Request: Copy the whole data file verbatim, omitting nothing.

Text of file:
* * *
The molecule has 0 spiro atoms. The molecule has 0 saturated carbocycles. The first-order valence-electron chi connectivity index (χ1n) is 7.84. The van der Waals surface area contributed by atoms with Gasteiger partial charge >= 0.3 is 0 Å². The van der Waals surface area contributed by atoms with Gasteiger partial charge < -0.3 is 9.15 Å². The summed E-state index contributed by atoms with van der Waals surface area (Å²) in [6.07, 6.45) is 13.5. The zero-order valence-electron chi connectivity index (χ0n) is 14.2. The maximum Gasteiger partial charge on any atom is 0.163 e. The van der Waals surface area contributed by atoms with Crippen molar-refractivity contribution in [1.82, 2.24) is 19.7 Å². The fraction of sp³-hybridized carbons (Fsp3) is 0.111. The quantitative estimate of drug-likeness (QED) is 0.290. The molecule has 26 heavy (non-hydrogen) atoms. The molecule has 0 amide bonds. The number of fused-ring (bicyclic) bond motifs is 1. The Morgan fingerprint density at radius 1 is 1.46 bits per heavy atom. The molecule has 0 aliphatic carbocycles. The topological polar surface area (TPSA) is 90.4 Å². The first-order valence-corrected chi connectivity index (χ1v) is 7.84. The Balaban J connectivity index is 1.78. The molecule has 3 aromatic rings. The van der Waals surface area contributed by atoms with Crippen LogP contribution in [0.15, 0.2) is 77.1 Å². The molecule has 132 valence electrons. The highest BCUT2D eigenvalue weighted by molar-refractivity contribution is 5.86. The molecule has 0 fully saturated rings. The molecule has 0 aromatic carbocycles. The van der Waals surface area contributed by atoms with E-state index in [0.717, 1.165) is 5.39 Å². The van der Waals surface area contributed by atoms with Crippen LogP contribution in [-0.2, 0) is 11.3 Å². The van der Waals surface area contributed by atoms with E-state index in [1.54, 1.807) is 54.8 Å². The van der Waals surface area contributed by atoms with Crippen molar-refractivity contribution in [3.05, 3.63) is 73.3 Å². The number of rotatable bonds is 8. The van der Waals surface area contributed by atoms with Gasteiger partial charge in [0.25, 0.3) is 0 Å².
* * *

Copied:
The molecule has 0 spiro atoms. The molecule has 0 saturated carbocycles. The first-order valence-electron chi connectivity index (χ1n) is 7.84. The van der Waals surface area contributed by atoms with Gasteiger partial charge >= 0.3 is 0 Å². The van der Waals surface area contributed by atoms with Gasteiger partial charge < -0.3 is 9.15 Å². The summed E-state index contributed by atoms with van der Waals surface area (Å²) in [6.07, 6.45) is 13.5. The zero-order valence-electron chi connectivity index (χ0n) is 14.2. The maximum Gasteiger partial charge on any atom is 0.163 e. The van der Waals surface area contributed by atoms with Crippen molar-refractivity contribution in [1.82, 2.24) is 19.7 Å². The fraction of sp³-hybridized carbons (Fsp3) is 0.111. The quantitative estimate of drug-likeness (QED) is 0.290. The molecule has 26 heavy (non-hydrogen) atoms. The molecule has 0 amide bonds. The number of fused-ring (bicyclic) bond motifs is 1. The Morgan fingerprint density at radius 1 is 1.46 bits per heavy atom. The molecule has 0 aliphatic carbocycles. The topological polar surface area (TPSA) is 90.4 Å². The first-order valence-corrected chi connectivity index (χ1v) is 7.84. The Balaban J connectivity index is 1.78. The molecule has 3 aromatic rings. The van der Waals surface area contributed by atoms with Crippen LogP contribution in [0.15, 0.2) is 77.1 Å². The molecule has 132 valence electrons. The highest BCUT2D eigenvalue weighted by molar-refractivity contribution is 5.86. The molecule has 0 fully saturated rings. The molecule has 0 aromatic carbocycles. The van der Waals surface area contributed by atoms with E-state index in [0.717, 1.165) is 5.39 Å². The van der Waals surface area contributed by atoms with Crippen LogP contribution in [-0.2, 0) is 11.3 Å². The van der Waals surface area contributed by atoms with E-state index in [1.54, 1.807) is 54.8 Å². The van der Waals surface area contributed by atoms with Crippen molar-refractivity contribution in [3.05, 3.63) is 73.3 Å². The number of rotatable bonds is 8. The van der Waals surface area contributed by atoms with Gasteiger partial charge in [0.25, 0.3) is 0 Å².